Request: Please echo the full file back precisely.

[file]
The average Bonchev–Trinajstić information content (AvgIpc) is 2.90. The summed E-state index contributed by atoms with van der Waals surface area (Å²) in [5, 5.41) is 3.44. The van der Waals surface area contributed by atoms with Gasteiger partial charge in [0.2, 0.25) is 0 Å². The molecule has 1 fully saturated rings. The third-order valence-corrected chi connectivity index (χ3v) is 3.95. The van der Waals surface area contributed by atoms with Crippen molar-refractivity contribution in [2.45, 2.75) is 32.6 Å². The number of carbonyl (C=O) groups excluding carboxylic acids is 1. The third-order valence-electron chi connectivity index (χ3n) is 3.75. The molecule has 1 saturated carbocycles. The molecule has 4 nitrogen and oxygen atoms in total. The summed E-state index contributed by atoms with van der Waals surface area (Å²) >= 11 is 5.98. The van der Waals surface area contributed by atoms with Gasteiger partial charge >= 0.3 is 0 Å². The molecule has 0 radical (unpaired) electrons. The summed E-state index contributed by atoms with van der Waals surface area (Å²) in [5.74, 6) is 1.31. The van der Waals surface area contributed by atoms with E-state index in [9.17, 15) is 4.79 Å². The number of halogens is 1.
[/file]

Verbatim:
The average Bonchev–Trinajstić information content (AvgIpc) is 2.90. The summed E-state index contributed by atoms with van der Waals surface area (Å²) in [5, 5.41) is 3.44. The van der Waals surface area contributed by atoms with Gasteiger partial charge in [0.2, 0.25) is 0 Å². The molecule has 1 fully saturated rings. The third-order valence-corrected chi connectivity index (χ3v) is 3.95. The van der Waals surface area contributed by atoms with Crippen molar-refractivity contribution in [2.45, 2.75) is 32.6 Å². The number of carbonyl (C=O) groups excluding carboxylic acids is 1. The third-order valence-electron chi connectivity index (χ3n) is 3.75. The molecule has 1 saturated carbocycles. The molecule has 4 nitrogen and oxygen atoms in total. The summed E-state index contributed by atoms with van der Waals surface area (Å²) >= 11 is 5.98. The van der Waals surface area contributed by atoms with Gasteiger partial charge >= 0.3 is 0 Å². The molecule has 0 radical (unpaired) electrons. The summed E-state index contributed by atoms with van der Waals surface area (Å²) in [5.74, 6) is 1.31. The van der Waals surface area contributed by atoms with E-state index in [9.17, 15) is 4.79 Å². The number of halogens is 1.